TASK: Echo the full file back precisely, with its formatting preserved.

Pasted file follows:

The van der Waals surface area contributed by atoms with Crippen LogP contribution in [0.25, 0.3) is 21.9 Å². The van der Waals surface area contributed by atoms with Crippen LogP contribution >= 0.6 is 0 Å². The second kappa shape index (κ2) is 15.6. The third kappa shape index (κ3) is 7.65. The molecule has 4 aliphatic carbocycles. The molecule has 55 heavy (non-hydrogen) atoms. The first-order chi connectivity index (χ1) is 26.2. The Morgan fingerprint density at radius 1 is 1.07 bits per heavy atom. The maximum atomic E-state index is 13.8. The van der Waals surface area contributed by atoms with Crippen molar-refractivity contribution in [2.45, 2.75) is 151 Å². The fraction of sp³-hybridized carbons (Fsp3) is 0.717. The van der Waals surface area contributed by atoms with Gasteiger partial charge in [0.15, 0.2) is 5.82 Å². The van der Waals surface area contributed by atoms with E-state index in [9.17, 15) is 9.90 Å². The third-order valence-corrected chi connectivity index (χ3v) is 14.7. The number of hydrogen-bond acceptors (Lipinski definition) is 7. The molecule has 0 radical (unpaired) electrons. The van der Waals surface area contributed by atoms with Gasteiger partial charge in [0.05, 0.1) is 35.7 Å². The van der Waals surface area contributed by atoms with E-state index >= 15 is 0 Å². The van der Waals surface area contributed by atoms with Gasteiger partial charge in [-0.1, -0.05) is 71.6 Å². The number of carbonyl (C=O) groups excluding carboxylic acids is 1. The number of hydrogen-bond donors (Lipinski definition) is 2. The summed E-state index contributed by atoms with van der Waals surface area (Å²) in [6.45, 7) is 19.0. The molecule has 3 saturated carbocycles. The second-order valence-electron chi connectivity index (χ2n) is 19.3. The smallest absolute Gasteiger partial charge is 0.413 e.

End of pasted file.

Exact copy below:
The van der Waals surface area contributed by atoms with Crippen LogP contribution in [0.25, 0.3) is 21.9 Å². The van der Waals surface area contributed by atoms with Crippen LogP contribution >= 0.6 is 0 Å². The second kappa shape index (κ2) is 15.6. The third kappa shape index (κ3) is 7.65. The molecule has 4 aliphatic carbocycles. The molecule has 55 heavy (non-hydrogen) atoms. The first-order chi connectivity index (χ1) is 26.2. The Morgan fingerprint density at radius 1 is 1.07 bits per heavy atom. The maximum atomic E-state index is 13.8. The van der Waals surface area contributed by atoms with Crippen molar-refractivity contribution in [2.45, 2.75) is 151 Å². The fraction of sp³-hybridized carbons (Fsp3) is 0.717. The van der Waals surface area contributed by atoms with Gasteiger partial charge in [0.15, 0.2) is 5.82 Å². The van der Waals surface area contributed by atoms with E-state index in [9.17, 15) is 9.90 Å². The third-order valence-corrected chi connectivity index (χ3v) is 14.7. The number of hydrogen-bond acceptors (Lipinski definition) is 7. The molecule has 0 radical (unpaired) electrons. The van der Waals surface area contributed by atoms with Gasteiger partial charge in [0.05, 0.1) is 35.7 Å². The van der Waals surface area contributed by atoms with E-state index >= 15 is 0 Å². The van der Waals surface area contributed by atoms with Gasteiger partial charge in [-0.1, -0.05) is 71.6 Å². The number of carbonyl (C=O) groups excluding carboxylic acids is 1. The number of hydrogen-bond donors (Lipinski definition) is 2. The summed E-state index contributed by atoms with van der Waals surface area (Å²) in [6.45, 7) is 19.0. The molecule has 3 saturated carbocycles. The second-order valence-electron chi connectivity index (χ2n) is 19.3. The smallest absolute Gasteiger partial charge is 0.413 e.